In a move that has been in the works since 2016, the Chaffee Board of County Commissioners (BoCC) unanimously approved the draft of an Intergovernmental Agreement (IGA) that will create the county’s Multi-jurisdictional Housing Authority (MJHA). This quasi-judicial body will take on the leadership of assuring that the workforce housing and affordable housing needs of the county will continue to be a focus as Chaffee County grows and changes.
“I feel like we’re about to break through on this effort,” said Chaffee Office of Housing Director Becky Gray, speaking after the county commissioner vote. But she acknowledged that while the county has travelled a long way to reach this point, legislative steps remain.
The vote by the county was but the first step in the IGA approval process. That same evening of Sept. 15, the IGA came before the Salida City Council and also got a unanimous vote of approval.
The IGA is on the agenda for tonight’s Sept. 22 Buena Vista Trustees meeting, and the final hurdle remaining will be its review during the Sept. 28 Poncha Springs Trustee’s meeting. Assuming all approve, the next steps involve the actual formation of a MJHA board.
This important step did not happen overnight: it has been in the works for years, ever since a 2016 Housing Needs Assessment clearly laid out the urgency.
From the many important findings of that assessment, it was made numerically clear that the county had a dire need to protect and enlarge the county’s supply of workforce and affordable housing or face becoming another Pitkin or Eagle County, where the workforce can’t afford to live where they work.
Immediately, concerned leaders and community groups, together with the county commissioners (Greg Felt and Keith Baker were early participants in the formation meetings) and municipal leaders convened a group, known as the Housing Policy Advisory Committee (HPAC). It met regularly to absorb the data and chart action steps, including the need to educate the county on the need, the urgency, and the possible approaches to address the need.
Two key steps were apparent — there was a need to begin and fund the process inside the county government by the creation of an Office of Housing, and long-term, the county would need to create an MJHA, which could seek outside funding, grants, tax credits and more to support the creation of workforce housing. The Office of Housing came first; mutually funded by the county and with representative financial support from the three major municipalities. At this point, Gray arrived to shepherd this initiation effort, and she led the IGA discussions.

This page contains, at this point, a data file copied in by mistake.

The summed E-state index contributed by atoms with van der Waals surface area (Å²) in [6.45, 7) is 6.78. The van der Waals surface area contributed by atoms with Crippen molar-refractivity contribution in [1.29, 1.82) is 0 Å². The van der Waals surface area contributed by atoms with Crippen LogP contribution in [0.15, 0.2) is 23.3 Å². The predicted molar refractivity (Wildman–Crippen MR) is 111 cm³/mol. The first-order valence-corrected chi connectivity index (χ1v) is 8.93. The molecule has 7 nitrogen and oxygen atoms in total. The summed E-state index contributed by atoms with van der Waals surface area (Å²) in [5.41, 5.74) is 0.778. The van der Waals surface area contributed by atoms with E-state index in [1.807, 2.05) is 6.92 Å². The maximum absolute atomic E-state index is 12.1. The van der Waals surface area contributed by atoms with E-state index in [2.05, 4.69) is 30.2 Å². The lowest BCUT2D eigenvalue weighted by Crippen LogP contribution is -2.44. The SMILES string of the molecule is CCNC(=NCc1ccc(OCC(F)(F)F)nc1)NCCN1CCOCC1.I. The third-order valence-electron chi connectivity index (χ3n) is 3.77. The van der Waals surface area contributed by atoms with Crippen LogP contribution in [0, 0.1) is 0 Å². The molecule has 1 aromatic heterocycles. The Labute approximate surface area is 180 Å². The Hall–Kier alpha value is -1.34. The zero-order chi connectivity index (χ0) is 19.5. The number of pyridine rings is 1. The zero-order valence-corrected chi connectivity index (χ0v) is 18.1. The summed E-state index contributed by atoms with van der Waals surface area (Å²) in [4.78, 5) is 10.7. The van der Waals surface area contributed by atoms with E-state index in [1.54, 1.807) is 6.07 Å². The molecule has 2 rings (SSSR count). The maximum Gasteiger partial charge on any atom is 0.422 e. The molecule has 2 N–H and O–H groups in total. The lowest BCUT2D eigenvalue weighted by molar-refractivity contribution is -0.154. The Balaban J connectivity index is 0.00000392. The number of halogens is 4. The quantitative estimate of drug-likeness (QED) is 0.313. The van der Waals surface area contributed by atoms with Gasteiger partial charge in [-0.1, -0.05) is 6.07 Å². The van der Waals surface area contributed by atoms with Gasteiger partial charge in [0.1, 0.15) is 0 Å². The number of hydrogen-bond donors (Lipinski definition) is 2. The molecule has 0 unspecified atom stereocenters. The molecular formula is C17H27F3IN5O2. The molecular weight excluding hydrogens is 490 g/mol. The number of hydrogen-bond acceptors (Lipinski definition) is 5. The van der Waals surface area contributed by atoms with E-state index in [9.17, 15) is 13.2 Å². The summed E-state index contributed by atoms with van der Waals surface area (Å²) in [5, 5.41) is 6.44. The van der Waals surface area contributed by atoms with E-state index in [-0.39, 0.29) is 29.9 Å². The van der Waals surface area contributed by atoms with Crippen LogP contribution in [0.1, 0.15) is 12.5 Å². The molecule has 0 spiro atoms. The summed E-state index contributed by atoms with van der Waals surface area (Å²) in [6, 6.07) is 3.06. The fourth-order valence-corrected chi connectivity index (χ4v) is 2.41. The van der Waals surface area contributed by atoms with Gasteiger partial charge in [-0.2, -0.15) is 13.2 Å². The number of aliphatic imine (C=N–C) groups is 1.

” I want to give special recognition to Becky Gray for her tenacity and to [Assistant County Attorney] Daniel Tom, and all three commissioners for participating,” said Chaffee Director of General Administration Bob Christiansen. “The doc you have has the final redline comments and it’s representative of an untold number of hours.” He pointed out that in preparation for consideration of the IGA by the county and municipalities, the Office of Housing reached out to other organizations that work in the arena of affordable housing and received a positive response.
Gray reminded those assembled of the laborious process that the creation of the IGA has followed.
“Since 2016 the creation of the MJHA has been a recommendation of the HPAC, so when I convened a steering committee of the BoCC and an elected member of every governing body and an administrator from every jurisdiction we all decided to make this happen,” said Gray. “We held nine meetings between Aug. 2019 and Aug. 2020. Together, we agreed the best approach to setting up the organizational structure was through an IGA, not a ballot measure.”
The MJHA will operate under bylaws in which the government leaders have participated in creating. It will be governed by a nine-member board of directors, including two representatives of each jurisdiction appointed by their governing bodies. The participants have agreed on a funding formula (similar to the one used to create the Office of Housing). The county contributes a portion of the operating budget not to exceed 75 percent of the cost. The remainder is split pro-rata among the jurisdictions based on population.
“I think we need to make an option and some statement that we reserve the right to revisit it if (any of) the other three jurisdictions don’t approve it,” said Baker. He followed that with a motion to approve the IGA, added a caveat protecting the agreement; that should one of the municipalities suddenly decide not to participate, the agreement would return to the BoCC to revise how to proceed. ”
“Process-wise, my gut tells me to assume we are going forward; we’ve approved it subject to approval by the other jurisdictions,” said Felt. “At some point, we all put our guns down at once.”